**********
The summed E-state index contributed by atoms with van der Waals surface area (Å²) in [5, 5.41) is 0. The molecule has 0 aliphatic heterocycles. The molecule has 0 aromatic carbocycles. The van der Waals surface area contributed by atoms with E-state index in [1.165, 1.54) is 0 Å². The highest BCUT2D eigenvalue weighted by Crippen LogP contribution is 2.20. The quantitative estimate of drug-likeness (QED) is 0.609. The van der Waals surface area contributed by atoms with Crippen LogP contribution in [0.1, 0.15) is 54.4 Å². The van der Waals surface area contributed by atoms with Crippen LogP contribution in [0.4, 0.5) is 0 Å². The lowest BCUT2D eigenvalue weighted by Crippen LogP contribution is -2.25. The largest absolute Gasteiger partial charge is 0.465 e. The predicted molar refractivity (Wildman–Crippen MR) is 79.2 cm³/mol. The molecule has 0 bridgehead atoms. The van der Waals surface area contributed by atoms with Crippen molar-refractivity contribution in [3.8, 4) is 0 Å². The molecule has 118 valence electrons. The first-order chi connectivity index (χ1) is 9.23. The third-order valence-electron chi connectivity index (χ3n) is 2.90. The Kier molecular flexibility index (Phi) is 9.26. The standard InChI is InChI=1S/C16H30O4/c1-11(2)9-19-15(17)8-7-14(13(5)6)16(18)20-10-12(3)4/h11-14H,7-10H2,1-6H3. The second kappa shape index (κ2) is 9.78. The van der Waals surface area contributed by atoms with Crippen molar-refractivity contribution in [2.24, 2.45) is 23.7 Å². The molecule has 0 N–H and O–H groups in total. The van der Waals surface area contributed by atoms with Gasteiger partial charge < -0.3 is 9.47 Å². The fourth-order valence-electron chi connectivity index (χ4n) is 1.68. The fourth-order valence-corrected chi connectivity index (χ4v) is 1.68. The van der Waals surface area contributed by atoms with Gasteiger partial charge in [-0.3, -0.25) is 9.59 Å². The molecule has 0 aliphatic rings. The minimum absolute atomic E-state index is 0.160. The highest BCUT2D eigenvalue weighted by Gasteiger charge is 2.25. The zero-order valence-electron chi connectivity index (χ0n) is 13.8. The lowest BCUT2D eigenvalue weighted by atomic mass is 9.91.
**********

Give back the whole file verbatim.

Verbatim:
The summed E-state index contributed by atoms with van der Waals surface area (Å²) in [5, 5.41) is 0. The molecule has 0 aliphatic heterocycles. The molecule has 0 aromatic carbocycles. The van der Waals surface area contributed by atoms with E-state index in [1.165, 1.54) is 0 Å². The highest BCUT2D eigenvalue weighted by Crippen LogP contribution is 2.20. The quantitative estimate of drug-likeness (QED) is 0.609. The van der Waals surface area contributed by atoms with Crippen LogP contribution in [0.1, 0.15) is 54.4 Å². The van der Waals surface area contributed by atoms with Crippen LogP contribution in [0.4, 0.5) is 0 Å². The lowest BCUT2D eigenvalue weighted by Crippen LogP contribution is -2.25. The largest absolute Gasteiger partial charge is 0.465 e. The predicted molar refractivity (Wildman–Crippen MR) is 79.2 cm³/mol. The molecule has 0 bridgehead atoms. The van der Waals surface area contributed by atoms with Crippen molar-refractivity contribution in [3.8, 4) is 0 Å². The molecule has 118 valence electrons. The first-order chi connectivity index (χ1) is 9.23. The third-order valence-electron chi connectivity index (χ3n) is 2.90. The Kier molecular flexibility index (Phi) is 9.26. The standard InChI is InChI=1S/C16H30O4/c1-11(2)9-19-15(17)8-7-14(13(5)6)16(18)20-10-12(3)4/h11-14H,7-10H2,1-6H3. The second kappa shape index (κ2) is 9.78. The van der Waals surface area contributed by atoms with Crippen molar-refractivity contribution in [2.24, 2.45) is 23.7 Å². The molecule has 0 N–H and O–H groups in total. The van der Waals surface area contributed by atoms with Gasteiger partial charge < -0.3 is 9.47 Å². The fourth-order valence-electron chi connectivity index (χ4n) is 1.68. The fourth-order valence-corrected chi connectivity index (χ4v) is 1.68. The van der Waals surface area contributed by atoms with Gasteiger partial charge in [-0.3, -0.25) is 9.59 Å². The molecule has 0 aliphatic rings. The minimum absolute atomic E-state index is 0.160. The highest BCUT2D eigenvalue weighted by Gasteiger charge is 2.25. The zero-order valence-electron chi connectivity index (χ0n) is 13.8. The lowest BCUT2D eigenvalue weighted by atomic mass is 9.91.